Escaping the 9 to 5, it sounds nice right? But what does it really mean? I’ve spent the last seven years trying to figure it out. In my humble opinion to truly Escape the 9 to 5 one must:
—Work as an entrepreneur, freelancer or creative
—Master delegation and the 80/20 principle
—Enjoy freedom of location, even if you don’t act on it
—Embrace wonder and the simple joys
Okay, now let’s break it down. I write this as much for myself as for anyone else; because as I sit here in my local cafe by the beautiful South Park district of San Francisco I am restarting my own escape from the 9 to 5…
Limitations are the entrepreneur’s friend. This is often not the way it first seems. People say “if only” a lot.
If only I had a little investment capital…
If only I was born into a family of means…
If only I didn’t have a mortgage and kids in college…
If only I had a technical cofounder…
If only… then my dreams would come to fruition.
Fortunately for the majority of us without unlimited means, or unfortunately for those who were born Luksic’s and Arnault’s, human creativity and ingenuity seem to flourish when limitations are present.
The human race built most nobly when limitations were greatest and, therefore, when most was required of imagination in order to build at all. – Frank Lloyd Wright
One of the first things that propelled me to begin my escaping the 9 to 5 journey was horrifying concept of having to “climb the corporate ladder”. I knew as a young women that if I entered the traditional workforce I would most likely deal with glass ceilings, and most definitely have to deal with corporate bureaucracy.
The idea was off-putting to a lackluster student who already had trouble dealing with authority figures I (rightly or wrongly) perceived as incompetent and had no ability to schmooze corporate types. I knew I’d have gotten nowhere flat trying to climb a ladder that hopefully led to a position that provided enough income and autonomy to enjoy life.
Then one day, as learned more about entrepreneurship through reading biographies of people I admired, the concept hit me: why climb a corporate ladder when you could just build your own?
Happiness Island… say what? I wrote this post originally seven years ago, and may not have happened back upon it if it wasn’t for Pat Flynn’s recent podcast on deleting/re-visiting old content (if you have a blog, it’s definitely worth a listen).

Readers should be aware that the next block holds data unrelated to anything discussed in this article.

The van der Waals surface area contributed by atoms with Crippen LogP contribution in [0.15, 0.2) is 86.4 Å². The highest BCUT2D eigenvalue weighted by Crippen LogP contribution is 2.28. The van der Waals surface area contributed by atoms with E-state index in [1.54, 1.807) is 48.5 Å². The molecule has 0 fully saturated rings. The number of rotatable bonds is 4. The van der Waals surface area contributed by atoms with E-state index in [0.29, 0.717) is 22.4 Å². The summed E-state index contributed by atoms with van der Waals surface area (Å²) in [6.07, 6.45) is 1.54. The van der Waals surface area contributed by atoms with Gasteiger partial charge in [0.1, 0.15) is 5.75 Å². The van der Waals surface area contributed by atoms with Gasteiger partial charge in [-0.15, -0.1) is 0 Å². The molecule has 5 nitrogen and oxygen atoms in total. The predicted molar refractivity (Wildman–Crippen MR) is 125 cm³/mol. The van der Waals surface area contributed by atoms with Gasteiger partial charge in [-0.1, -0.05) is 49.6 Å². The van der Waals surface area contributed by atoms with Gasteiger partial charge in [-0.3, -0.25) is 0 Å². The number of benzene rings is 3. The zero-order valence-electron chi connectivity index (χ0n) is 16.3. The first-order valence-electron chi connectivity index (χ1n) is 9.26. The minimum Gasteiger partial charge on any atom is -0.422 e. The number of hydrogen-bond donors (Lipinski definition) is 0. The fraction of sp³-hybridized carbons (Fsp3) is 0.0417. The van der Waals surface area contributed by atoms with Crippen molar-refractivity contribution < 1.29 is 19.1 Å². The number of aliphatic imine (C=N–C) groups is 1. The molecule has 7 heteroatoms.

Many of my original posts make me cringe; the writing, the bravado, the idea that my 23 year old self had so much to *teach* others… all makes me LOL now (as perhaps this will again in ten years). This post, however, made me re-assess my own Happiness Islands and I wanted to share the concept with you.
The concept comes from the book The 80/20 Principle, one of my staple “must reads” and a modern understanding of Pareto’s Law. The gist is that 80% of results come from 20% of input. This applies to business, economics, agriculture, crime and even personal happiness.
How you super charge innovation…
Though focus is vitally important to creating anything (be it a business or work of art), there is no rule that says you must focus on only one thing—instead you must focus on only one thing at a time.
There is a large body of both research, and common sense, that draws connections between having various interests and a heightened ability to innovate. Sometimes this concept is called “the cross pollination of ideas“, I personally call it my-attention-span-is-about-90-minutes-so-I-have-to-switch-it-up-alot-ism.
I’ve written in the past that the more we work, the less productive we are, which is backed up by the science of the ultradian rhythm. Since adjusting my own schedule to not “force” myself to work more than 90 minutes straight, and to take breaks in between these work sprints, my productivity, creativity and general well being has gone waaay up.
In addition I now encourage myself to have multiple interests going on at once, so in a given day I may work on 2 to 3 various projects, switching back and forth between 90 minute blocks. The crazy part is these varied interests actually inspire innovation among each other far more than would happen if I was focused on one thing alone.
I’ve had a virtual assistant, often several, for the past 7 years. I fell in love the concept of delegation the moment I heard it quantified on the IBMA podcast, and then gobbled up every piece of content I could get my hands on—the best being Tim Ferriss’ now legendary The Four Hour Workweek.
That passion for delegation and working virtually led me to start Zirtual.com 5 years ago. Today, though I’m no longer involved with the company, I still am an avid virtual assistant user and crazy-delegator.